6. Awww, so sorry the reveal didn’t go as planned! I didn’t find out with my first son (a great surprise!) but we wanted to know with our second, and I too would have been devastated if the first ultrasound was inconclusive. When you want to know, you want to KNOW! But yes, that baby is teaching you an important lesson…namely, that they are going to be running the show soon…lol!! 🙂 Happy halfway point to you!

    • Thank you, Kelly! Now that I’ve relaxed (and tamped down some of those crazy-lady hormones), I’m realizing that sometimes the anticipation is half the fun.

  7. Great post about excitement yet eventually disappointment too. Perhaps you may find it a blessing in disguise. For us, not knowing the sex of the baby was the thing that truly made the delivery exciting and took the edge off the discomfort I was going through. Knowing we were going to meet our new little person and imagining the moment the midwife held the baby up and announced to the world whether it was a he or a she was a wonderful thing to keep focussing on. We wouldn’t have minded either sex and got a gorgeous son! I know other parents feel the need to know before he or she arrives but it didn’t matter to us. Finding you have a healthy baby is the thing that matters and we know they get it wrong too sometimes. A good friend planned for a son after a scan at 32 weeks (you may imagine ‘things’ could be pretty clear at that stage) – at 38 weeks a little girl arrived as a surprise!

    • I can definitely appreciate having the big surprise at birth as an incentive! In fact, I’ve thought about that a few times recently . . . especially after a dear cousin waited to find out with both of her children (which turned out to be girls!). Being told one thing at a scan and eventually having the other sex would be a serious shock! I actually have a coworker who was told “boy” from the beginning, had a boy-themed shower with everything blue, etc., and . . . well, she had a girl. Surprise! 🙂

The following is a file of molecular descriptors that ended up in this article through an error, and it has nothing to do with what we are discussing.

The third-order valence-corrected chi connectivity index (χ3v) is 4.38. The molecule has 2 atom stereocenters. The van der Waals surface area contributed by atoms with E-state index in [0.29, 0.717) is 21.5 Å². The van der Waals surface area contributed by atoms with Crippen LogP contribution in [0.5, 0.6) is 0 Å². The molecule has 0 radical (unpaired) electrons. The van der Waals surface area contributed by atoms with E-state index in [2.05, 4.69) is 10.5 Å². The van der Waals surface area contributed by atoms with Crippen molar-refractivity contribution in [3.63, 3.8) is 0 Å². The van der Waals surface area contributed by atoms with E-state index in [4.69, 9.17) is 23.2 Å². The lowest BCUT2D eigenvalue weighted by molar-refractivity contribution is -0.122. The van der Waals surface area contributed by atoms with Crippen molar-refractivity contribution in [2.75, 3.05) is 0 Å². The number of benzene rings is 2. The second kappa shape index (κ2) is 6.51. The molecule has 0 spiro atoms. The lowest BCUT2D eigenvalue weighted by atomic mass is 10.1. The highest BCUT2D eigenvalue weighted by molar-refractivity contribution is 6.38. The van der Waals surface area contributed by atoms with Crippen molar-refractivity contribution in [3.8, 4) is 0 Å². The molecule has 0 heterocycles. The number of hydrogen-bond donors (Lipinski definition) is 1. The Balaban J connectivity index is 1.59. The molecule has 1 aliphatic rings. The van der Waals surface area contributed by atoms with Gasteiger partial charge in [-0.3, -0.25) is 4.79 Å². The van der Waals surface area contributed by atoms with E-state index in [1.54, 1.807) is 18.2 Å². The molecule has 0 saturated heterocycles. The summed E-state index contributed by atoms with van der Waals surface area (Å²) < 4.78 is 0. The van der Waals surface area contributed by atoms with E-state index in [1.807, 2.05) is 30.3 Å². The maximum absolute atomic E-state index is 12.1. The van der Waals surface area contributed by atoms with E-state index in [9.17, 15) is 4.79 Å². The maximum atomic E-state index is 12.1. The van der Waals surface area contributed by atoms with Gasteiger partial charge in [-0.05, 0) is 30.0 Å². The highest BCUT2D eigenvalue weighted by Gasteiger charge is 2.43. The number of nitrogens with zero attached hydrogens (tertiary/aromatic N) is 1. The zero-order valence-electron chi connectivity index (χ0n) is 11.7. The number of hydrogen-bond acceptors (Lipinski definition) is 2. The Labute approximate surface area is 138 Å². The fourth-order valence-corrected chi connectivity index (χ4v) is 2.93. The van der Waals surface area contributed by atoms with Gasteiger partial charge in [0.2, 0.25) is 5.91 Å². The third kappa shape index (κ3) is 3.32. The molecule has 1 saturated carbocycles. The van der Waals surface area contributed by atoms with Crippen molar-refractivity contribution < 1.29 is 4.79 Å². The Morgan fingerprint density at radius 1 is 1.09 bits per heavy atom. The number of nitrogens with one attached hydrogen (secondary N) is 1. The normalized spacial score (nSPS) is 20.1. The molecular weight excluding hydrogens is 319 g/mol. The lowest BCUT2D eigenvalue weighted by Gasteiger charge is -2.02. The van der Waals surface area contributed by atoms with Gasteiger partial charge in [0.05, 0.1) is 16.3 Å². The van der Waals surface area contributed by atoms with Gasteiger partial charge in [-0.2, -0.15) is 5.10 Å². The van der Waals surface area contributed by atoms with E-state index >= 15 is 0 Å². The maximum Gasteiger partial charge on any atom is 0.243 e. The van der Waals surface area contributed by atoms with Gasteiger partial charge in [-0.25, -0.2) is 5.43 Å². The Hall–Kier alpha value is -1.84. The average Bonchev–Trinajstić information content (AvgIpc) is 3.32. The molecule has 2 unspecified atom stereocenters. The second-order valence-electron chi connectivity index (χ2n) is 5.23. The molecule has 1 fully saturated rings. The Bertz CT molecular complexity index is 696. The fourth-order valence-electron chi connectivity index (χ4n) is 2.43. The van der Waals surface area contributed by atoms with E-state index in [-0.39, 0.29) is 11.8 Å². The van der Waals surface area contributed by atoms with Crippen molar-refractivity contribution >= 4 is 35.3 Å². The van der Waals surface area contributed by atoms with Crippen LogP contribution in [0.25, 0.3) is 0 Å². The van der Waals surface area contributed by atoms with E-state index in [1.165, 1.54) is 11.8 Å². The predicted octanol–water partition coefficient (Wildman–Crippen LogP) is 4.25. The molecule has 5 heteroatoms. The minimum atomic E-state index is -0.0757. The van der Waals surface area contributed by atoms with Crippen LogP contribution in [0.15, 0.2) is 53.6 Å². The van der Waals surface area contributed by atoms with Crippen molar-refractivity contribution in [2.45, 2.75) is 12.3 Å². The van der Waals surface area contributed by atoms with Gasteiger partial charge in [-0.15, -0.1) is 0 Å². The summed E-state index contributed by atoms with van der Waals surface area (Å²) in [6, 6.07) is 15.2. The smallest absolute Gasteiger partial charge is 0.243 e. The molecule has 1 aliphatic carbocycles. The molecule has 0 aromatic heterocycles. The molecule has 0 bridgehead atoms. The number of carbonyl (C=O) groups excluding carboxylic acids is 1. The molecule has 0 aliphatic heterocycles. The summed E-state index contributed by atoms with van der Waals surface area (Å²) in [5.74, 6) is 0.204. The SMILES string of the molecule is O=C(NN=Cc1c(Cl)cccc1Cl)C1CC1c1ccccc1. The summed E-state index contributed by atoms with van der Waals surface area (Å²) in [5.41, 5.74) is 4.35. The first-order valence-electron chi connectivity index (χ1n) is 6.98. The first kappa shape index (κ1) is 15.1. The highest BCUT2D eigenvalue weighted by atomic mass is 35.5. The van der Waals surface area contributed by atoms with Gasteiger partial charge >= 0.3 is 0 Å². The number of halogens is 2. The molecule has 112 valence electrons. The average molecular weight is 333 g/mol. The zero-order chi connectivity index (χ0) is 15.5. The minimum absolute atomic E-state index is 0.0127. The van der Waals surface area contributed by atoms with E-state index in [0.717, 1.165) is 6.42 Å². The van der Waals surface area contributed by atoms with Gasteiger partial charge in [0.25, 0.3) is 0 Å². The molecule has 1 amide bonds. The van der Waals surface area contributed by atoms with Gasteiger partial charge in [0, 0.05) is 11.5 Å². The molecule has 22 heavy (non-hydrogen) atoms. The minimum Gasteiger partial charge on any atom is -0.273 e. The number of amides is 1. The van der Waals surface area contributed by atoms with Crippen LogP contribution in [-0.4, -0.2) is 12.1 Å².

8. Yay for halfway! Love that sneaky little baby of yours. It’s like s/he is playing hide-and-seek with you already. 🙂 We have our 20 week ultrasound coming up soon but we’re actually waiting to find out the gender. I have the opposite concern as you – I’m actually worried the technician will accidentally reveal it (which happened to some friends of ours) so I have to be sure to warn them ahead of time that we do NOT want to know yet!

    • You’re right behind me, Stephanie! Since we did want to know but didn’t want them to tell us that day, we were clear with everyone who came into the room that we wanted the sex written down but not spoken aloud. I guess they’re used to dealing with demanding couples, haha — it wasn’t a problem. (Or wouldn’t have been, should Baby J have cooperated!) Yay for being Team Green — how exciting for y’all!

  9. I know that roller coaster ride of pregnancy doesn’t help the strong emotions. I remember when our perinatologist confirmed we were having two girls, and they were in the same sac I was overwhelmed with joy!! It took us so long to get there and I wanted at least one girl! With our son we had an amnio at 16 weeks, so no doubt on his gender. Ah the joys of having babies at 38. I hope he or she cooperates next time round….I’m so happy for your growing family!! xo

    • Thank you, Anita! Twin girls would have been crazy exciting, and they’ve grown into wonderful young women. And yes, the roller coaster of emotions definitely amps everything up! So many times I find myself saying, “You know, Normal Me would have no problem with this, but Pregnant Me is very upset.” It’s kind of funny, actually. We have to laugh at ourselves sometimes!

  10. I understand completely. When we made our 20 week ultrasound appointment, we waited anxiously for months and months. It felt like Christmas when the day finally arrived! For 20 minutes, we waited for our little fella to finally uncross his legs, and I was getting impatient just in those 20 minutes. I would have felt the exact same way as you did if we couldn’t find out. I really, really hope you get to find out this week. It’s so thrilling to finally know. I felt like he really started to develop an identity after we found out because we could call him “he,” or “Caleb” instead of “it” or “the baby.” Good luck, Mama! Crossing my fingers for you!